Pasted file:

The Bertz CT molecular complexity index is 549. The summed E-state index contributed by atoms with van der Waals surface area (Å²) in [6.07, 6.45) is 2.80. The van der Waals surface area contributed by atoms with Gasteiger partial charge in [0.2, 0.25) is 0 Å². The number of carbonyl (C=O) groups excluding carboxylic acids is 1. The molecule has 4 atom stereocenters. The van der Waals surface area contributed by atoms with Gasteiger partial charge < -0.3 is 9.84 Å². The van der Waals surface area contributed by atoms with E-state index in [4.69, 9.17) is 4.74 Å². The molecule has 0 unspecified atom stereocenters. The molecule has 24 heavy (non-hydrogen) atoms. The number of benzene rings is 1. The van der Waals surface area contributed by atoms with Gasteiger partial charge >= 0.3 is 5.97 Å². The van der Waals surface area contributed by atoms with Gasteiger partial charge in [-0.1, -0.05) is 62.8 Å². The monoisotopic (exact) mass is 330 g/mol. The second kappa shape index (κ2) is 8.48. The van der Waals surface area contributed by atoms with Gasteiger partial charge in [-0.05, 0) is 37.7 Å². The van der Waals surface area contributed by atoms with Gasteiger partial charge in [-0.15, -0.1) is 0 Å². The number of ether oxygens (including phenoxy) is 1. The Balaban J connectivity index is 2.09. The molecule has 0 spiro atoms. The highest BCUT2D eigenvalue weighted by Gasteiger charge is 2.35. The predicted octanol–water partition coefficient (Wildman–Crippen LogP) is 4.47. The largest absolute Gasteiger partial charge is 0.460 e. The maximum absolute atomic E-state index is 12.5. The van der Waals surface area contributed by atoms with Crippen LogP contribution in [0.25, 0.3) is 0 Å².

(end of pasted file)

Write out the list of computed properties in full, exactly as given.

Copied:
The Bertz CT molecular complexity index is 549. The summed E-state index contributed by atoms with van der Waals surface area (Å²) in [6.07, 6.45) is 2.80. The van der Waals surface area contributed by atoms with Gasteiger partial charge in [0.2, 0.25) is 0 Å². The number of carbonyl (C=O) groups excluding carboxylic acids is 1. The molecule has 4 atom stereocenters. The van der Waals surface area contributed by atoms with Gasteiger partial charge < -0.3 is 9.84 Å². The van der Waals surface area contributed by atoms with E-state index in [4.69, 9.17) is 4.74 Å². The molecule has 0 unspecified atom stereocenters. The molecule has 24 heavy (non-hydrogen) atoms. The number of benzene rings is 1. The van der Waals surface area contributed by atoms with Gasteiger partial charge >= 0.3 is 5.97 Å². The van der Waals surface area contributed by atoms with Gasteiger partial charge in [-0.1, -0.05) is 62.8 Å². The monoisotopic (exact) mass is 330 g/mol. The second kappa shape index (κ2) is 8.48. The van der Waals surface area contributed by atoms with Gasteiger partial charge in [-0.05, 0) is 37.7 Å². The van der Waals surface area contributed by atoms with Gasteiger partial charge in [-0.15, -0.1) is 0 Å². The number of ether oxygens (including phenoxy) is 1. The Balaban J connectivity index is 2.09. The molecule has 0 spiro atoms. The highest BCUT2D eigenvalue weighted by Gasteiger charge is 2.35. The predicted octanol–water partition coefficient (Wildman–Crippen LogP) is 4.47. The largest absolute Gasteiger partial charge is 0.460 e. The maximum absolute atomic E-state index is 12.5. The van der Waals surface area contributed by atoms with Crippen LogP contribution in [0.25, 0.3) is 0 Å².